Sustaining Engineering Codes of Ethics for the Twenty-First Century

Science and Engineering Ethics 19 (1):237-258 (2013)
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Abstract

How much responsibility ought a professional engineer to have with regard to supporting basic principles of sustainable development? While within the United States, professional engineering societies, as reflected in their codes of ethics, differ in their responses to this question, none of these professional societies has yet to put the engineer’s responsibility toward sustainability on a par with commitments to public safety, health, and welfare. In this paper, we aim to suggest that sustainability should be included in the paramountcy clause because it is a necessary condition to ensure the safety, health, and welfare of the public. Part of our justification rests on the fact that to engineer sustainably means among many things to consider social justice, understood as the fair and equitable distribution of social goods, as a design constraint similar to technical, economic, and environmental constraints. This element of social justice is not explicit in the current paramountcy clause. Our argument rests on demonstrating that social justice in terms of both inter- and intra-generational equity is an important dimension of sustainability (and engineering). We also propose that embracing sustainability in the codes while recognizing the role that social justice plays may elevate the status of the engineer as public intellectual and agent of social good. This shift will then need to be incorporated in how we teach undergraduate engineering students about engineering ethics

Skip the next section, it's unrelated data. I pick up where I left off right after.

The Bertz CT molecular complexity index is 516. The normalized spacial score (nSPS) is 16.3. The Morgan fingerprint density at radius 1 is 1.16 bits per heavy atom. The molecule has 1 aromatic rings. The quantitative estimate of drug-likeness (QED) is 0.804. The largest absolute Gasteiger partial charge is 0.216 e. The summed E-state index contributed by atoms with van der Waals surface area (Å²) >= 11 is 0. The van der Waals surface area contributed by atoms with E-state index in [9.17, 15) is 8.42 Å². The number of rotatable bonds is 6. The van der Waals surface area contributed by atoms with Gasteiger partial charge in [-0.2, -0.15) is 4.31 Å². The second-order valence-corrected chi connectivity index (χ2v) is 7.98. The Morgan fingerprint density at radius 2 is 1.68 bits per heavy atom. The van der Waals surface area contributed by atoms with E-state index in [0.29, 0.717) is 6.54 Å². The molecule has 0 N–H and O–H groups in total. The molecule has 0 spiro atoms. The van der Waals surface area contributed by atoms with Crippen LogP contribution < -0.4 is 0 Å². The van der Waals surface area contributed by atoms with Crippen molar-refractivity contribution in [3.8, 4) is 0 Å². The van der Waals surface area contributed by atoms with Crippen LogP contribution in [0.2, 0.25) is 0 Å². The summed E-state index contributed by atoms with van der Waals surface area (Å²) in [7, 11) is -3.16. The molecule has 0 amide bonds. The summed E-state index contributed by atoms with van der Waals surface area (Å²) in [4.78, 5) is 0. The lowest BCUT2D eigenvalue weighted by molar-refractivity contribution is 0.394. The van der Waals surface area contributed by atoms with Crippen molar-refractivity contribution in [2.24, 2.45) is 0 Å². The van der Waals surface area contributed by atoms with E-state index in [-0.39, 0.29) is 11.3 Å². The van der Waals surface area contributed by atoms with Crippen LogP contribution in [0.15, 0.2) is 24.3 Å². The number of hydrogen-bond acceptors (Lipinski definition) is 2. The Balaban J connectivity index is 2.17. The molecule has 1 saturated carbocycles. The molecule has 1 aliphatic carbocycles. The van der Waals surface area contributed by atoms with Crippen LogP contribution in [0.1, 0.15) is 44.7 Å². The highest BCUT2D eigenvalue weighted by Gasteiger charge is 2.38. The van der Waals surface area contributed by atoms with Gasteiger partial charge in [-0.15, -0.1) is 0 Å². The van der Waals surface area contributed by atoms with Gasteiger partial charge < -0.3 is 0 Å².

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Price, Principle, and the Environment.Mark Sagoff - 2004 - Cambridge University Press.
Ethics and intentional climate change.Dale Jamieson - 1996 - Climatic Change 33 (3):323--336.
Ethics, Public Policy, and Global Warming.Dale Jamieson - 1992 - Science, Technology and Human Values 17 (2):139-153.

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